Fatima Naqvi, Chair of Film and Media Studies
German film from Weimar to the present, Austrian culture from the 19th to the 21st century (literature, film, architecture), Post-1945 literature from the German-speaking world, Spatial theory, Landscape studies, Affect theory, Media studies
Fatima Naqvi is Elias W. Leavenworth Professor of German and Film and Media Studies (FMS); she is currently chair of the FMS program. Her work is situated at the intersection of literature, film, and architecture. In her research and teaching, the environment as it relates to human experience stands in the foreground. Her work is deeply committed to curmudgeons, nay-sayers, and querulous types: Thomas Bernhard, Elfriede Jelinek, Peter Handke, Ulrich Seidl, Michael Haneke, Nikolaus Geyrhalter, Friederike Mayröcker, and Ruth Beckermann are privileged subjects of study.
Recent work has looked at the interplay between landscape and what is known as “coming to terms” with the traumatic past in the Federal Republic of Germany after World War II. In The Insulted Landscape (2021), she groups strange bedfellows—Alexander Kluge, Wim Wenders, Peter Handke, Alexander Mitscherlich and Albert Speer—to show how discourses on the landscape become prominent simultaneously with the rehabilitation of Hitler’s premier architect and renewed interest in the Nazis’ conceptualization of landscape.
At the moment, she is working on a book on the “architectures of illness”: hospitals, clinics, and sanatoria in Vienna. Focusing on the period of 1880-2020, she examines the construction of clinics in the waning years of the Austro-Hungarian empire. In this period, hospitals mold the modern experience of the emergent middle class. (please see Yale Today for a short video on the project https://news.yale.edu/2023/08/28/meet-fas-faculty-fatima-naqvi?utm_source=YaleToday&utm_medium=email&utm_campaign=YT_YaleToday-Staff_8-30-2023) Another current project focuses on the topic of fremdschämen—the sense of shame for another—in contemporary media culture (with special attention to the works of Ulrich Seidl, Erwin Wurm, and Elfriede Jelinek).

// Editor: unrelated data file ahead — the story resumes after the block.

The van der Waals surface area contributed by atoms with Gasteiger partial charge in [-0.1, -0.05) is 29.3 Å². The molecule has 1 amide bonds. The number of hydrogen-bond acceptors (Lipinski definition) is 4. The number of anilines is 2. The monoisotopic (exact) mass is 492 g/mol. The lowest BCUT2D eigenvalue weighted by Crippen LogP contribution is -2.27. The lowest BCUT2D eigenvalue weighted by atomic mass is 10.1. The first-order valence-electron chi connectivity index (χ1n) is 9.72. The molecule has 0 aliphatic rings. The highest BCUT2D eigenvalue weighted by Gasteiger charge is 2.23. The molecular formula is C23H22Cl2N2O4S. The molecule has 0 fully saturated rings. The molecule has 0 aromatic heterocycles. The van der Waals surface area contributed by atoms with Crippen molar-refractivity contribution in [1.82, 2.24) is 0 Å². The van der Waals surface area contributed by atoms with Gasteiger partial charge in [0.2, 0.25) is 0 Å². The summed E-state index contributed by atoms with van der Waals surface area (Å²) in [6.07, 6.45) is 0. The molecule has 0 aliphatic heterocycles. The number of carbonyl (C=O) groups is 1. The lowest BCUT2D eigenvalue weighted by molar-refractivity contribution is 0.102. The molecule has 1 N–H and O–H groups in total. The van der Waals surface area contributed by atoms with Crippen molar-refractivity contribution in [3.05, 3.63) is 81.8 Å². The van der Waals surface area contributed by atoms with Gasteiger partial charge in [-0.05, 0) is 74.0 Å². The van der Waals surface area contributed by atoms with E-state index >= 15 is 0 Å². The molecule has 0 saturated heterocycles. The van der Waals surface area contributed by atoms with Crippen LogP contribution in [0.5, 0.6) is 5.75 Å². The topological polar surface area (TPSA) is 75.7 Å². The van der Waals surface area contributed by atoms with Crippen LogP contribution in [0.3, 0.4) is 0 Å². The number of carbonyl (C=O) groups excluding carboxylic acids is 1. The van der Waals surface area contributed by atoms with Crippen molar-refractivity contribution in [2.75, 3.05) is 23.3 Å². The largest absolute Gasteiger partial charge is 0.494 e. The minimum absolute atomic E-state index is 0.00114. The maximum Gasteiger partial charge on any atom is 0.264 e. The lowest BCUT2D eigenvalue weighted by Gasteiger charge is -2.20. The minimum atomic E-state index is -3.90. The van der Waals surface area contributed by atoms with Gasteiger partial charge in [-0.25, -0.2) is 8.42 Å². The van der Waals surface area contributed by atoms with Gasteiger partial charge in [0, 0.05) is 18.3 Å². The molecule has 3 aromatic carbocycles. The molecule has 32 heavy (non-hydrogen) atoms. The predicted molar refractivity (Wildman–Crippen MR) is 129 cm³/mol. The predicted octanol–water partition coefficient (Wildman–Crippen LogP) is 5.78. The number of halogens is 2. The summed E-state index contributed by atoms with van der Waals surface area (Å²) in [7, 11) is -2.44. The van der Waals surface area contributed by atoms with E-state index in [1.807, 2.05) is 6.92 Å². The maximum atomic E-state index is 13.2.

She invites students from all parts of the university to help her think about such problems in courses such as “Landscape, Film, and Architecture” and “Post War German Film.” She strives for an inclusive classroom experience, where varied viewpoints can be expressed.
She has written books on the perception of victimhood in Western European culture between 1968 and the new millennium (The Literary and Cultural Rhetoric of Victimhood, 2007). The scintillating films of Michael Haneke have been a persistent focus, with three books titled Trügerische Vertrautheit (Deceptive Familiarity, 2010), Michael Haneke: Interviews (2020), and The White Ribbon (2020). She began exploring the built environment in her book on the intersection of the architectural avantgarde and the discourse of Bildung in novels by Thomas Bernhard (How We Learn Where We Live, 2016). She has held visiting professorships at the Karl-Franzens-Universität Graz and Harvard University, and for many years she taught at Rutgers University. In what feels like another lifetime, she attended Dartmouth (BA) and Harvard (MA, PhD).
“Fassbinder’s Fascist Drag,” Facing Drag, eds. Evelyn Annuß and Julia Ostwald (forthcoming Vienna: mdwPress, 2023).
Fremdschämen: The Ethics of Embarrassment in Ulrich Seidl, Erwin Wurm, and Elfriede Jelinek,” Utopie und Dystopie, eds. Martin Vejvar und Nicole Streitler-Kastberger (Berlin/Boston: De Gruyter, 2023) 197–21
Choral Figurations. Co-editor of special issue of The Germanic Review 98.2 (2023); intro+translation of Ulrike Haß’s Kraftfeld Chor
Angst vor dem Krankenhaus [Fear of Hospitals]. Co-editor of special issue of Literatur + Kritik (March 2022)
The Insulted Landscape: Postwar German Culture 1960-1995 (Würzburg: Königshausen und Neumann, 2021)